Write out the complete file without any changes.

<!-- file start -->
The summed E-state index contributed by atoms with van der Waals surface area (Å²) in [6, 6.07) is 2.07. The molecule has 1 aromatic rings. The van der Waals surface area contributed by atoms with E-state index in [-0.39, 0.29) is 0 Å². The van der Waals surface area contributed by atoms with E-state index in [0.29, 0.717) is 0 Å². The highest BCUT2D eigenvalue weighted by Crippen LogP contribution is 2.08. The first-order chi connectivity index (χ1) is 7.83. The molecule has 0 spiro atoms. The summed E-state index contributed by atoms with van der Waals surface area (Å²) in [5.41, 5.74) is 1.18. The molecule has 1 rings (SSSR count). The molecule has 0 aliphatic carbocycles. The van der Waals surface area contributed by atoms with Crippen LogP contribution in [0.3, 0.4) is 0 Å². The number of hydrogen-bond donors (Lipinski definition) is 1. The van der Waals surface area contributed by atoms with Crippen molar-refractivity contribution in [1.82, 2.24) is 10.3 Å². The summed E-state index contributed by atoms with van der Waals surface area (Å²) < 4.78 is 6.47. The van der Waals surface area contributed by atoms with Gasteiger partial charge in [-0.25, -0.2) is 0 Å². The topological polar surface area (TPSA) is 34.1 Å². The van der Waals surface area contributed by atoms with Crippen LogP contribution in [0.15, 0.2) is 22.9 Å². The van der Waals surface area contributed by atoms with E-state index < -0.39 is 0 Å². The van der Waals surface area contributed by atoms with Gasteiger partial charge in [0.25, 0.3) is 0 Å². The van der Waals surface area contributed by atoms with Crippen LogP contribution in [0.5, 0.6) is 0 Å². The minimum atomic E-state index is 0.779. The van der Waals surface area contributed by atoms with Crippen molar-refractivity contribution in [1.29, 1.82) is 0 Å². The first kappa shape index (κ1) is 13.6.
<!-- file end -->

The summed E-state index contributed by atoms with van der Waals surface area (Å²) in [6, 6.07) is 2.07. The molecule has 1 aromatic rings. The van der Waals surface area contributed by atoms with E-state index in [-0.39, 0.29) is 0 Å². The van der Waals surface area contributed by atoms with E-state index in [0.29, 0.717) is 0 Å². The highest BCUT2D eigenvalue weighted by Crippen LogP contribution is 2.08. The first-order chi connectivity index (χ1) is 7.83. The molecule has 0 spiro atoms. The summed E-state index contributed by atoms with van der Waals surface area (Å²) in [5.41, 5.74) is 1.18. The molecule has 1 rings (SSSR count). The molecule has 0 aliphatic carbocycles. The van der Waals surface area contributed by atoms with Crippen LogP contribution in [0.3, 0.4) is 0 Å². The number of hydrogen-bond donors (Lipinski definition) is 1. The van der Waals surface area contributed by atoms with Crippen molar-refractivity contribution in [1.82, 2.24) is 10.3 Å². The summed E-state index contributed by atoms with van der Waals surface area (Å²) < 4.78 is 6.47. The van der Waals surface area contributed by atoms with Gasteiger partial charge in [-0.25, -0.2) is 0 Å². The topological polar surface area (TPSA) is 34.1 Å². The van der Waals surface area contributed by atoms with Crippen LogP contribution in [0.15, 0.2) is 22.9 Å². The van der Waals surface area contributed by atoms with E-state index < -0.39 is 0 Å². The van der Waals surface area contributed by atoms with Gasteiger partial charge in [0.25, 0.3) is 0 Å². The van der Waals surface area contributed by atoms with Crippen LogP contribution in [0.5, 0.6) is 0 Å². The minimum atomic E-state index is 0.779. The van der Waals surface area contributed by atoms with Crippen molar-refractivity contribution in [1.29, 1.82) is 0 Å². The first kappa shape index (κ1) is 13.6.